The Sultanate’s sharia-compliant insurance sector is looking to expand its market share, stepping up efforts to promote takaful products and increase the range of policies on offer, with the sector likely to see greater segmentation as a result.
The sharia-compliant insurance sector is tightly regulated, with Takaful Order 2008 being the central document setting out the terms and conditions under which the industry operates. Issued in October 2008 and coming into force the following month, the order codified takaful operations, ensuring that the industry as a whole was based on a firm foundation and that, just as importantly, its products and activities met the requirements of sharia law.
To guarantee this, Takaful Order 2008 mandates that any product to be offered by a service provider has to be assessed and approved by the Sharia Financial Supervisory Board before it can be deemed as meeting the necessary standards and requirements.
The board, established in 2006, is tasked with monitoring and controlling the administrative and business dealings of institutions operating in the sharia-compliant segment of the financial sector, including takaful. Consisting of at least eight members, a mix of state officials, scholars and financial experts, the board serves as a guarantee that both best practices and sharia compliance are maintained across the sector.
The order also sets out the minimum financial requirements for a company to operate in the takaful segment, puts in place checks and balances for the sector, and mandates standards that senior officials must meet before being employed in positions of responsibility.
The industry has of late undergone something of a shake-up. Late last year, two of Brunei Darussalam’s three sharia-compliant insurance firms – Takaful IBB and Takaful BIBD – merged to form Syarikat Takaful Brunei Darussalam, with the two operating as separate units. Takaful IBB, which focuses on general policies, now trades as Takaful Brunei Am (TBA) while Takaful BIBD is now known as Takaful Brunei Keluarga (TBK), the unit dealing with family coverage. Along with Insurans Islam TAIB, they comprise the Sultanate’s takaful sector. Their conventional competition consists of nine policy writers, mainly subsidiaries of overseas firms.
Currently, general takaful policies – those covering vehicle, property and other business insurance – account for 80% or more of the total, with the remainder being private or family coverage, in the main life and health policies. In total, Brunei Darussalam’s takaful insurers account for around one-third of all premiums written.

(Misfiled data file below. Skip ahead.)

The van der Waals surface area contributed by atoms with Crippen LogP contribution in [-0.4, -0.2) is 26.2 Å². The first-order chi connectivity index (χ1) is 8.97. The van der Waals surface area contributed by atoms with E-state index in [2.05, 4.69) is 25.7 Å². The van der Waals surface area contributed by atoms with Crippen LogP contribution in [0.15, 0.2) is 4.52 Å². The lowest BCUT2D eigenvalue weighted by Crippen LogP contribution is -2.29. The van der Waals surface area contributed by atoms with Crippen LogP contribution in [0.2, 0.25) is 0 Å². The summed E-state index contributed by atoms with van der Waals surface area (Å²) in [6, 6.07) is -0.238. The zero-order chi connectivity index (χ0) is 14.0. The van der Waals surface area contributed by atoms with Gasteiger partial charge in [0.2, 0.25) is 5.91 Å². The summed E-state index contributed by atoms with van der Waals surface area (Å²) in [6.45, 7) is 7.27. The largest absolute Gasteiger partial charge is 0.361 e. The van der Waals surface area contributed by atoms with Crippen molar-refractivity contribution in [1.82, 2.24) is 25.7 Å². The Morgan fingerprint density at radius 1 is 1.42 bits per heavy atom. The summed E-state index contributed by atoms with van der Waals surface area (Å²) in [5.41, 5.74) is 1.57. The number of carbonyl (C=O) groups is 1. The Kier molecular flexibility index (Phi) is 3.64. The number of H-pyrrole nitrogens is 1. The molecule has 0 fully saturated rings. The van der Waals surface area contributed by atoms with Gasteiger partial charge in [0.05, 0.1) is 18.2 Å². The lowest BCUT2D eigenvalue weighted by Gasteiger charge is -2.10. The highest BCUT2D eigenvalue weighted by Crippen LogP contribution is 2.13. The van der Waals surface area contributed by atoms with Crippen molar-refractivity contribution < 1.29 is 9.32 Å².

The relatively low take-up of family coverage, especially health policies, can be largely attributed to the extensive social services provided by the state. With universal health coverage the right of all citizens, selling supplementary medical coverage can be difficult. However, this has not deterred TBK from relaunching its sharia-compliant health policy, Takaful As Syifa, which was first offered in 2002. The policy has been redesigned to meet the needs of Bruneians who travel overseas by linking with international medical services provider International SOS, and it also covers additional health costs at home, including for alternative medicine services.
Recently, Brunei Darussalam’s takaful firms have been taking their message on the road, conducting information sessions to brief the public about the benefits of their products. Both TBA and TBK have been holding exhibitions in shopping malls, schools and community centres.
According to Mohammad Fuad Hamdi PD Hj Awang Salim, the assistant general manager at TBK, there is a need to develop an understanding of takaful insurance products in the marketplace. “Takaful As Syifa is a takaful medical plan coverage which provides reimbursement of medical expenses in respect of medical treatment due to illness or accident borne by the participant, and not many people are familiar with the matter,” he said during an exhibition in Gadong on June 5.
For the moment local operators in the takaful market will likely to continue to dominate the local market with little room for new international players. Though there is strong potential for growth, it will probably be only on a relatively small scale, given the limited size of the domestic market. For the foreseeable future at least, it will be up to the established local players to expand the existing product range and create an environment in which sharia-compliant products can flourish.